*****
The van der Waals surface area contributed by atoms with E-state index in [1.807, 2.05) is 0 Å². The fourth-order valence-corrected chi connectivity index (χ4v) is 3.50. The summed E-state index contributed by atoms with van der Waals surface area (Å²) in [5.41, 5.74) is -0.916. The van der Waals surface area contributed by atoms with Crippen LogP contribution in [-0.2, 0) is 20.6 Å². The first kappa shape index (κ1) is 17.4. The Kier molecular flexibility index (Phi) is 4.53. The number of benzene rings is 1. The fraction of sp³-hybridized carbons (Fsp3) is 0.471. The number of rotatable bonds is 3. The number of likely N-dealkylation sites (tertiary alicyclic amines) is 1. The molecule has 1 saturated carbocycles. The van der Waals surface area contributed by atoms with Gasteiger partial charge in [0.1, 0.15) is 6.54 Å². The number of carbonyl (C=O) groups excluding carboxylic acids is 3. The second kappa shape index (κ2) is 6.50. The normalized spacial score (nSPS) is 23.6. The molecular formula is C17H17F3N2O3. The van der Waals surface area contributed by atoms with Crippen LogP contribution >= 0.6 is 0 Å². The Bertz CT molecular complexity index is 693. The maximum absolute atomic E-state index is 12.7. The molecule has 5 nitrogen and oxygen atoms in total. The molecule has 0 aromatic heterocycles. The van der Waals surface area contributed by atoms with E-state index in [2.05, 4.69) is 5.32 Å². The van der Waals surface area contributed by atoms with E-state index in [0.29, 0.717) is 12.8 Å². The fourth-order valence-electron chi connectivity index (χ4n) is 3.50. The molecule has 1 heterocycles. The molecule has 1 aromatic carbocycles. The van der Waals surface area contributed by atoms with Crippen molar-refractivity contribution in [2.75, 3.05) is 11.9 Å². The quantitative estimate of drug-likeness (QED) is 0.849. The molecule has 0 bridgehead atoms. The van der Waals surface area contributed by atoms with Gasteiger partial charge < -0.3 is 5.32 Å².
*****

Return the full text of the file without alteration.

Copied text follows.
The van der Waals surface area contributed by atoms with E-state index in [1.807, 2.05) is 0 Å². The fourth-order valence-corrected chi connectivity index (χ4v) is 3.50. The summed E-state index contributed by atoms with van der Waals surface area (Å²) in [5.41, 5.74) is -0.916. The van der Waals surface area contributed by atoms with Crippen LogP contribution in [-0.2, 0) is 20.6 Å². The first kappa shape index (κ1) is 17.4. The Kier molecular flexibility index (Phi) is 4.53. The number of benzene rings is 1. The fraction of sp³-hybridized carbons (Fsp3) is 0.471. The number of rotatable bonds is 3. The number of likely N-dealkylation sites (tertiary alicyclic amines) is 1. The molecule has 1 saturated carbocycles. The van der Waals surface area contributed by atoms with Gasteiger partial charge in [0.1, 0.15) is 6.54 Å². The number of carbonyl (C=O) groups excluding carboxylic acids is 3. The second kappa shape index (κ2) is 6.50. The normalized spacial score (nSPS) is 23.6. The molecular formula is C17H17F3N2O3. The van der Waals surface area contributed by atoms with Crippen LogP contribution >= 0.6 is 0 Å². The Bertz CT molecular complexity index is 693. The maximum absolute atomic E-state index is 12.7. The molecule has 5 nitrogen and oxygen atoms in total. The molecule has 0 aromatic heterocycles. The van der Waals surface area contributed by atoms with E-state index in [2.05, 4.69) is 5.32 Å². The van der Waals surface area contributed by atoms with E-state index in [0.29, 0.717) is 12.8 Å². The fourth-order valence-electron chi connectivity index (χ4n) is 3.50. The molecule has 1 heterocycles. The molecule has 1 aromatic carbocycles. The van der Waals surface area contributed by atoms with Crippen molar-refractivity contribution in [2.75, 3.05) is 11.9 Å². The quantitative estimate of drug-likeness (QED) is 0.849. The molecule has 0 bridgehead atoms. The van der Waals surface area contributed by atoms with Gasteiger partial charge < -0.3 is 5.32 Å².